Talk about the role of family in your life. What does family mean to you? Which family values are valuable to you? I am very close with my family, although we live far apart. I speak to my mom every day on the phone, and my sister and I are in constant contact. It’s very important to me to keep my family close, so we like to travel together and meet up for as many special occasions as possible. In 2015 our family got together in my sister’s home town of Melbourne, and in 2016 we are all traveling to Bali together for a family wedding. We hold each other to a high standard, and rely on each other for honesty and support. My parents instilled a fierce work ethic in us, which has helped us both to build careers and lives that we are proud of.
How important is spirituality and religion in your daily life? What do you do to celebrate the two? I grew up in a religious home, but now that I’m older I take responsibility for my own spirituality. I’ve found that I have my own way of getting in touch with my spirituality, through community and making time to reflect.
Share about a custom/tradition you observe. What makes it special? I grew up in an Afrikaans community, which has its own unique customs and traditions – and I don’t agree with all of them. But it’s nice to know where you come from, and have the freedom to observe the cultural norms you love. I’m not a very traditional person, but I really look forward to Christmas time every year, and I make a big celebration of the family time. We decorate a tree and spend Christmas day swimming and BBQing, followed by afternoon naps.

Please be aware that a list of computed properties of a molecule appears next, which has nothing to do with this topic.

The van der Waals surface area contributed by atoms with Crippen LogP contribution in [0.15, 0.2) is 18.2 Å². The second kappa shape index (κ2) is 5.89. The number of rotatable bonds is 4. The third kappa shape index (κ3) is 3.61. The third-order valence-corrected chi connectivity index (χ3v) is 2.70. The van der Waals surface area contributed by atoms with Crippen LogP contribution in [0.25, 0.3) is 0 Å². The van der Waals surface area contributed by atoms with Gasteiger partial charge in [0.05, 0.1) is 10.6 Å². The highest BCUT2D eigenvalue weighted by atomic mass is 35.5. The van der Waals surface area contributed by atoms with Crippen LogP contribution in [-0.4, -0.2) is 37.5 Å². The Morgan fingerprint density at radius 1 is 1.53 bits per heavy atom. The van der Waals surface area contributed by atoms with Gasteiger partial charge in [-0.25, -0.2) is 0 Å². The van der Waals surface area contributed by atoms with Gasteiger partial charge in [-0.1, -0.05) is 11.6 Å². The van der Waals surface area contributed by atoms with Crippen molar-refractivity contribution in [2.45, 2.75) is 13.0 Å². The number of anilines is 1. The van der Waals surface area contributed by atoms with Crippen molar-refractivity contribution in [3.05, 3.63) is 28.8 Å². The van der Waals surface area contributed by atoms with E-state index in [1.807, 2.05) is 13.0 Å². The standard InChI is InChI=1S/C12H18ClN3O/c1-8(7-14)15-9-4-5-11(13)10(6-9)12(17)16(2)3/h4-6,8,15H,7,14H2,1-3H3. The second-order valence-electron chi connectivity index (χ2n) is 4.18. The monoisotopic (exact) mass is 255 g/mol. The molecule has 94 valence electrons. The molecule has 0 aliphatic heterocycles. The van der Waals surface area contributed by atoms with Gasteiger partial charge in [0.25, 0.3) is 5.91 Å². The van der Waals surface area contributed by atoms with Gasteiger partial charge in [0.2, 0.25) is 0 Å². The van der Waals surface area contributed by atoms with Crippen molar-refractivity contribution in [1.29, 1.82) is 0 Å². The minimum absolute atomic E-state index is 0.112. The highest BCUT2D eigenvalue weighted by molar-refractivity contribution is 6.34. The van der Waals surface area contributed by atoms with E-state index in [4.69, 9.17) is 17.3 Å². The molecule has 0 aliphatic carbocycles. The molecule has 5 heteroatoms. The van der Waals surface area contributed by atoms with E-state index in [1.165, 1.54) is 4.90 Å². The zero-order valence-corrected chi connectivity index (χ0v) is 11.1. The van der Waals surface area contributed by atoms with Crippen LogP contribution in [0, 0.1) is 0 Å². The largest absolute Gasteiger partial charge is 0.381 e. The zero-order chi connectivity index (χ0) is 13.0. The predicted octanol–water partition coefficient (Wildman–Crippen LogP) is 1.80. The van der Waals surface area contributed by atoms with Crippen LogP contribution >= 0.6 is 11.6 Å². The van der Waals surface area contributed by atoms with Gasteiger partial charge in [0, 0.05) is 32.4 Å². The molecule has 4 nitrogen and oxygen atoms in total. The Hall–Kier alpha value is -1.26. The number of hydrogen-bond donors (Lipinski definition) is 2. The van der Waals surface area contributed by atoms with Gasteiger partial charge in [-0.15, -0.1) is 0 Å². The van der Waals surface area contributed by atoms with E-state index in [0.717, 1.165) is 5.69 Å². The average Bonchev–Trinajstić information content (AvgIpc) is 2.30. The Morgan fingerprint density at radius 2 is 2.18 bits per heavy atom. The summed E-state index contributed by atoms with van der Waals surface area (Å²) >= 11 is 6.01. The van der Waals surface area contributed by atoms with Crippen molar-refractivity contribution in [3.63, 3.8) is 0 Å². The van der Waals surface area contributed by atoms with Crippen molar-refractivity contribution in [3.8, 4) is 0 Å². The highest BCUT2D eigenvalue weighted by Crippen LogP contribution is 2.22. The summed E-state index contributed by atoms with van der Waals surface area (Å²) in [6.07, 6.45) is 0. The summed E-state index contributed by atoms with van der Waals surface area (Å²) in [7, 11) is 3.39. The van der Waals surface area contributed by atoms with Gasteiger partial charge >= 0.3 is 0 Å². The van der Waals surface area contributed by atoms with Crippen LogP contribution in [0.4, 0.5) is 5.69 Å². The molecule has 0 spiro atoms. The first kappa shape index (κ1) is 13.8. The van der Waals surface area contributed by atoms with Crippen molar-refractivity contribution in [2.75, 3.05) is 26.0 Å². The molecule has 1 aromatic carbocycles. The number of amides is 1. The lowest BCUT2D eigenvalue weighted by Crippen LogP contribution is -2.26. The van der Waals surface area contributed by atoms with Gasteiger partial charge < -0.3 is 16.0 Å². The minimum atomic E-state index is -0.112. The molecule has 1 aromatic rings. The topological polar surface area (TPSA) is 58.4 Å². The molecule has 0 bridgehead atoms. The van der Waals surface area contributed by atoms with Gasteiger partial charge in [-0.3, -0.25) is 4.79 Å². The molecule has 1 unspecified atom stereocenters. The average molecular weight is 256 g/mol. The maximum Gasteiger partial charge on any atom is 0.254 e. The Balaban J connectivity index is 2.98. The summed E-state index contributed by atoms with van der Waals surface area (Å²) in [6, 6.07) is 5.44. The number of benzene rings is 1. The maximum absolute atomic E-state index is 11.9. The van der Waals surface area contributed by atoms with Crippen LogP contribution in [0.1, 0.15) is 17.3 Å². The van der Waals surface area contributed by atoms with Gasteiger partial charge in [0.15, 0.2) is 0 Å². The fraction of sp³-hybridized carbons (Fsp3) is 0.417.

Art and dance can tell a deeper story about local culture. Tell us the story of a specific artwork or dance that has a meaning for you. Share a photo, if you can. (It can be anything from street art to a festival to a painting to architecture to woven art work, to woodworking, a family heirloom, etc.) The neighbourhood that I live in is a hotspot for street art, with beautiful, colourful murals on almost every wall. It’s been interesting to see the effect the art has had on the pride of community and I love coming home and walking or driving past all my favourite pieces.
Languages not only give us the power to communicate, but also can unite us across cultures. What’s something you love about the multitude of languages spoken in your country? Share a favorite saying you have, or teach us something in your native language. With 11 official languages, you can imagine how many wise African proverbs we have. I love the little quirks that visitors always pick up on, like the difference between “now,” “now now” and “just now”. There have been times where I’ve told a visitor I’d pick them up “now now” meaning “in a little while,” and they took it to mean “right this very second.” “Just now” could mean anything from “in a few minutes” to “before the end of today”. I love these little terms because they are so local, you’ll only really understand them if you grew up here.